1.WHOLE GRAINS ( OATS )
In a 12-week study comparing whole-grain oat-based cereals to refined wheat-based cereals, researchers reported that 73 percent of hypertensive participants in the oats group were able to cut out their antihypertensive medications, or reduce them by half. The remaining participants also experienced significantly reduced blood pressure.
How they work: The fiber and magnesium found in oats both have beneficial effects on blood pressure. In addition, oats slow atherosclerosis, the plaque buildup that occurs in blood vessels.
How much: Aim for one serving (about three-fourths of a cup) of whole-grain oats per day, or at least six servings per week. For a boost of blood-pressure-lowering calcium and potassium, eat whole-grain oatmeal topped with skim milk (or unsweetened soy milk) and banana, or sprinkle oat bran on cereal and salads. Loose oats also make an excellent thickener for soups and stews.
2. COLD WATER FISH
Cold-water fish are rich in anti-inflammatory omega-3 fats, which are famous for their cardiovascular benefits. In particular, omega-3s lower blood pressure and reduce the risk of heart attack and stroke. Wild (not farmed) salmon, tuna, mackerel, cod, trout, halibut, herring, and sardines are among the best sources.
How it works: Omega-3 fatty acids are essential fatty acids: The human body can't make them, so we need to get them from the food we eat. Omega-3s act as a natural blood thinner, making it easier for your heart to pump blood around your body. Less viscous (thick) blood is also less likely to form clots in veins and arteries.
How much: According to the joint guidelines from the FDA and the EPA, two six-ounce servings per week of most cold-water fish is a safe amount for most people, including pregnant women and nursing mothers, to reap the health benefits with minimal risk from exposure to toxins.
How it works: Celery contains phytochemicals known as phthalides, which relax the muscle tissue in the artery walls, enabling increased blood flow and, in turn, lowering blood pressure.
How much: Research suggests that eating four stalks of celery per day may be helpful in lowering blood pressure. For a boost of protein, add a tablespoon of unsalted peanut butter or almond butter; both are high in monounsaturated fat (the heart-healthy kind).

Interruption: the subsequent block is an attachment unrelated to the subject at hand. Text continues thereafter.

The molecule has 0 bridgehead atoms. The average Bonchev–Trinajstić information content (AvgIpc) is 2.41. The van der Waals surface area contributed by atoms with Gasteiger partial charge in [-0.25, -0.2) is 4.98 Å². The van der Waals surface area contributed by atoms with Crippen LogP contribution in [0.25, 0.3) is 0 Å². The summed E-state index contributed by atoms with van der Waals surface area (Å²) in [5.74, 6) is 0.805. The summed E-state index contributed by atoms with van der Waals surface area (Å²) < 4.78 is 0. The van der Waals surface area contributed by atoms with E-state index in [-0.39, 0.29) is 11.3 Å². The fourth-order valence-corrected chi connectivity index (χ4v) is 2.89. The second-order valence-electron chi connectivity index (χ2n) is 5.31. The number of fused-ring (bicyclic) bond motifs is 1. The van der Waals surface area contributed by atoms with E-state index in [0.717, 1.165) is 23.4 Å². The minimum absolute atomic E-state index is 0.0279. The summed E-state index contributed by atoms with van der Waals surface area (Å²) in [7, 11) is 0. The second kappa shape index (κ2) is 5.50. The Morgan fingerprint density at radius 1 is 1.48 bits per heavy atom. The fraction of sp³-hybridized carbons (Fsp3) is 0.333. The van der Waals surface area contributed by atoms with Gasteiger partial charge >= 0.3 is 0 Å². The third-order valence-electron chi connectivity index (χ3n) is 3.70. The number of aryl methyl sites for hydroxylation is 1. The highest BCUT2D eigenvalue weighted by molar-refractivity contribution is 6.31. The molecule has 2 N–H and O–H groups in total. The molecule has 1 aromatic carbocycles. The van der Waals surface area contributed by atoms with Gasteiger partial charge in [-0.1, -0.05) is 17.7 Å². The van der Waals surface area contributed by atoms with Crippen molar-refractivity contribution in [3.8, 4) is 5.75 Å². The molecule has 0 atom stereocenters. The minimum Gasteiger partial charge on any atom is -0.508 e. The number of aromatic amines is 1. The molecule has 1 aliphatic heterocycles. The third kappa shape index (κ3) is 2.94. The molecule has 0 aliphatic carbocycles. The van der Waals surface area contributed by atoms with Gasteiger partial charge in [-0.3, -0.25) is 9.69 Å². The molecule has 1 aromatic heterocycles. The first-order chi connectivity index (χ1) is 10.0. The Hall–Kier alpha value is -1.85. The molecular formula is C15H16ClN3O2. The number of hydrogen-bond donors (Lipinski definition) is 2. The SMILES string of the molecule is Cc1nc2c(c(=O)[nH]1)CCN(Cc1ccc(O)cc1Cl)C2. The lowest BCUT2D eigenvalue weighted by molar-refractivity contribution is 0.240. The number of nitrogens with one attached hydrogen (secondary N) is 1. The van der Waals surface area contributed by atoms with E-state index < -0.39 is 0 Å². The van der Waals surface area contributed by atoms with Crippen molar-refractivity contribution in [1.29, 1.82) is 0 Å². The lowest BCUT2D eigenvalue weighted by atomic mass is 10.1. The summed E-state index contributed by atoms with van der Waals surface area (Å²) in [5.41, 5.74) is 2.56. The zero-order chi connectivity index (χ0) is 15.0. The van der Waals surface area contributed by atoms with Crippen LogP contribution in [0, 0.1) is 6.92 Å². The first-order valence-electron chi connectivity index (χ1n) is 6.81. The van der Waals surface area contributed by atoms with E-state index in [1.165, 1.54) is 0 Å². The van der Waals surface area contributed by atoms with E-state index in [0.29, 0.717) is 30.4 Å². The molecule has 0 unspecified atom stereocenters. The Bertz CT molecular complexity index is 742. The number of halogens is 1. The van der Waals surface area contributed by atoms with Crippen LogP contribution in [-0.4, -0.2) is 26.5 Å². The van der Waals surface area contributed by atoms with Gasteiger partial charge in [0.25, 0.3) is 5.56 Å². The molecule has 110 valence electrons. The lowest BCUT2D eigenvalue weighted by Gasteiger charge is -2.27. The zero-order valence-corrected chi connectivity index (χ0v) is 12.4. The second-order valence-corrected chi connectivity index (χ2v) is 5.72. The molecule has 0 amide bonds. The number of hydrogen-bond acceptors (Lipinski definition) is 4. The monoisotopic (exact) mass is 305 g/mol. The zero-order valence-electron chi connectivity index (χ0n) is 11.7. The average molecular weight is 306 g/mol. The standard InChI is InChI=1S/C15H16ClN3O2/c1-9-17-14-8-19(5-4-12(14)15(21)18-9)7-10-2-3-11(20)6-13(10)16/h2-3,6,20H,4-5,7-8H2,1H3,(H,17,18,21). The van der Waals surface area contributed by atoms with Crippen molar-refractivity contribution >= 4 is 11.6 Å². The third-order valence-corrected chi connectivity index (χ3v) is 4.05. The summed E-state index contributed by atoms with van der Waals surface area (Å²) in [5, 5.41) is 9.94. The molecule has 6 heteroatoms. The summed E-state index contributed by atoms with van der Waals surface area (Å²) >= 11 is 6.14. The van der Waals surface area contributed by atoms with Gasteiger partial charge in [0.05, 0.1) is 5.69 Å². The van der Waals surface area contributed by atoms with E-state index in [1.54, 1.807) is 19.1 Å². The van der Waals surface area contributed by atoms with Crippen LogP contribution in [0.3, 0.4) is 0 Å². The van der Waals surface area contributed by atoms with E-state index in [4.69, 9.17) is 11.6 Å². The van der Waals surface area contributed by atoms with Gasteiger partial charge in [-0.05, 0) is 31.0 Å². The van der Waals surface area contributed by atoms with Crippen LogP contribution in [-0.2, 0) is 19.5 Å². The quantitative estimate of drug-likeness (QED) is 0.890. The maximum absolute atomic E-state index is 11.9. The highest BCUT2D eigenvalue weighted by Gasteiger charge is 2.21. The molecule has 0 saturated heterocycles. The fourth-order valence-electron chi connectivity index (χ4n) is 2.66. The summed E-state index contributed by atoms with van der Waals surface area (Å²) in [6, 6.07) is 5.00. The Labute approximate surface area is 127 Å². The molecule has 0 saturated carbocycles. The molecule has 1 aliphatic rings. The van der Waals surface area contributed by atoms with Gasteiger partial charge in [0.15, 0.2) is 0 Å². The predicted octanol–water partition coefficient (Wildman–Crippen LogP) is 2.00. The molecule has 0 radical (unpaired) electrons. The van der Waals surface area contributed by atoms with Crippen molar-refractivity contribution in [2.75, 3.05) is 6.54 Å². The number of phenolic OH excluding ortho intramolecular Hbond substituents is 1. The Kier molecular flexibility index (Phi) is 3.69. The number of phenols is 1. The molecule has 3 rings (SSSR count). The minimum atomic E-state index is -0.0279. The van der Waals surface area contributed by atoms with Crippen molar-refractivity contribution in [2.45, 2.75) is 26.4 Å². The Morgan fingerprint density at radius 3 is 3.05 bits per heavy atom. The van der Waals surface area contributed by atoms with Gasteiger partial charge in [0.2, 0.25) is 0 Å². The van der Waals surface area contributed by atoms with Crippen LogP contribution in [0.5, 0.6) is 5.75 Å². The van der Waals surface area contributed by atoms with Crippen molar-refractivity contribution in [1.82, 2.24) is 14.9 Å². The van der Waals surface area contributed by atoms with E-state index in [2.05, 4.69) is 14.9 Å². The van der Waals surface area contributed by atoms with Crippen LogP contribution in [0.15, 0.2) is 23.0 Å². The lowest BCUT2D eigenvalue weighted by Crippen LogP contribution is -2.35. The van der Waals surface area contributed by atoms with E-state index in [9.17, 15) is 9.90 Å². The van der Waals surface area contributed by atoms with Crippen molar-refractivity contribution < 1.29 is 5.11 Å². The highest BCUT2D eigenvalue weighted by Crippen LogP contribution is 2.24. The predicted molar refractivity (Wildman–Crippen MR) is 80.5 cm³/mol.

Nutritionally speaking, broccoli is a red-carpet regular, connecting the worlds of scientific research and natural health. This cruciferous veggie is hailed as a super-food because of its powerful antioxidant and anti-inflammatory properties. And when it comes lowering blood pressure.
How it works: Broccoli is a potent package of fiber, potassium, calcium, magnesium, and vitamin C, all nutrients that help lower blood pressure. One cup of steamed broccoli provides more than 200 percent of the vitamin C you need each day.
How much: For the myriad health benefits you can reap from regular consumption of broccoli, most people would do well to eat at least one serving a day. For variety, eat it raw with salsa or hummus, or steamed with olive oil and lemon. If you have a juicer, run the stalks and leaves through for a spicy green sipper.
Legumes boast a high fiber-to-protein ratio that you won't find in any other type of food. This combination works wonders for regulating blood sugar and lowering blood cholesterol levels, both of which are related to maintaining normal blood pressure.
How they work: Black beans are a nutrient-dense source of fiber and magnesium, which are essential for healthy blood pressure levels. What puts them at a distinct advantage over other foods, though, is the folate you'll find in these legumes. Folate, also known as folic acid in its synthetic form, is a B-complex vitamin that appears to lower blood pressure (especially systolic blood pressure) by relaxing blood vessels and improving blood flow.
How much: 400 micrograms of folate is the recommended daily allowance (RDA). Aim for that as a minimum; 800 micrograms daily has shown significant benefit in reducing blood pressure in multiple large-scale studies. One cup of cooked black beans provides 256 micrograms of folate. Many cereals are also fortified with folic acid.
Berries are among the most nutritional foods on the planet when it comes to fiber and antioxidant capacity. All berries are great for you, but blueberries, strawberries, and raspberries are tops for their ability to help lower blood pressure, thanks to high doses of fiber, vitamin C, potassium, and other plant compounds.
How they work: All three berries are high in fiber, but raspberries rank highest: Just one cup delivers more than 33 percent of the daily value, for a mere 60 calories. A cup of strawberries offers 136 percent of the daily value for vitamin C. And blueberries contain a compound called pterostilbene that helps prevent plaque buildup in the arteries. Last but hardly least, berries are anti-inflammatory.
How much: Eat at least one serving (one cup) of berries per day, fresh or frozen
7. LOW FAT DAIRY PRODUCTS
In a Dutch study of hypertension in adults 55 and older, researchers found that low-fat dairy products such as milk, cheese, and yogurt may help prevent hypertension.
How it works: The modest amount of fat in low-fat dairy is important because it increases the bio-availability of calcium, making it easier for the body to absorb. In addition, milk and dairy products offer blood-pressure-lowering magnesium and potassium.
How much: In a 2006 study from Harvard Medical School, researchers found that people who ate more than three servings per day of low-fat dairy showed a systolic blood pressure reading of 2.6 points less than those who ate less than half a serving per day. So aim to include skim milk, cheese, and yogurt into your three daily meals, or in between
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